WIVBTV out of New York State, released the above commentary on public discourse in Maine regarding medical marijuana as a novel treatment for opiate addiction. Medical marijuana treats a range of health problems. In the U.S., opioid overdoses are the leading cause of preventable deaths killing approximately 100 Americans every day.
Maine might the first state in the U.S. to officially add opiate addiction and withdrawal as a qualifying condition for medical marijuana. In Western New York, the location of the news cast, heroin addiction is an epidemic. It is also in the state of Maine.
Advocates in Maine say medical marijuana can ease symptoms of a heroin withdrawal. Medical cannabis can help with pain management. Pain is a common withdrawal symptom. Nearly 30 medical marijuana caregivers and patients told state regulators at a public hearing on Tuesday. Advocates also point out some medical marijuana prescriptions have been written for opiate addiction in Massachusetts, though it is not a specifically recognized as a treatable condition.
They say marijuana eases the symptoms of opiate withdrawal and offers a healthier alternative to the prescription painkillers that can lead to addiction. Studies show most addictions begin in the form of a pill bottle–an official opiate prescription.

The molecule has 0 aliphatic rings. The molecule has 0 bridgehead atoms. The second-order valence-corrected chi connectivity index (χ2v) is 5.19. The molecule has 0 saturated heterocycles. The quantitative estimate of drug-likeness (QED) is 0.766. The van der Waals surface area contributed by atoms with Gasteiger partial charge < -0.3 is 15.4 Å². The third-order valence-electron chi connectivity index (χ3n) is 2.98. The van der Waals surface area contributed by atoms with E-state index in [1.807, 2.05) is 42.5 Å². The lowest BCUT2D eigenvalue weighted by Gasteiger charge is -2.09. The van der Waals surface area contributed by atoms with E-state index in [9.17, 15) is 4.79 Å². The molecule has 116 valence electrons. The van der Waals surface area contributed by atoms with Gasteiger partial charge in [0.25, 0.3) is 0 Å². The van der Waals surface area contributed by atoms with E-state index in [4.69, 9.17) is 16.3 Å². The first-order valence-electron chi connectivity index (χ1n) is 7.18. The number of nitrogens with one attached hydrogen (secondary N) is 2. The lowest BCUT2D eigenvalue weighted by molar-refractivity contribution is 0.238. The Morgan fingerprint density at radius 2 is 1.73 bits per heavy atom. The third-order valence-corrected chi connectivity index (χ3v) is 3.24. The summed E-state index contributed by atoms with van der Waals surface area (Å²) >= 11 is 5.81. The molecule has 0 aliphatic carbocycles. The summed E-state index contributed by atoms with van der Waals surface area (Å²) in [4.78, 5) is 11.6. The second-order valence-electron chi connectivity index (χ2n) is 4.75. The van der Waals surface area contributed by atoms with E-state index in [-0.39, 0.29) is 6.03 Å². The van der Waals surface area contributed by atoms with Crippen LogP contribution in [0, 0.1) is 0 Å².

Some doctors claim there is no, or not enough, scientific evidence that marijuana treats addiction. Others say it could help some people with their symptoms. Medical Cummings, local ECMC Associate Medical Doctor, says, in some states medical marijuana is used to treat anxiety and post-traumatic stress disorder.
When you look at people with drug abuse, many have these symptoms. In theory, according to Dr. Cummings, you could perhaps alleviate those symptoms and treat drug abuse in those individuals.
As of 28 April, 2016, the release date of the video, medical marijuana was prescribed in 25 states, for a variety of medical conditions. Dr. Cummings says it unlikely to see medical marijuana prescribed for opiate withdrawal, in the state of New York, in the near future.
One study, out of the New Mexico Medical Cannabis Program (MCP), found medical cannabis benefited habitual opioid using chronic pain patients. Data gathered showed improvements in pain reduction, quality of life, social life, activity levels, and concentration, and little adverse side effects, after using cannabis for one year after enrolling in MCP.
Medical marijuana has shown promise when it comes to treating opiate withdrawal and associated pain, but further studies are needed. If you live in a state with medical marijuana, you can speak your doctor on the possible benefits of marijuana for opiate addiction. They are best qualified to help you.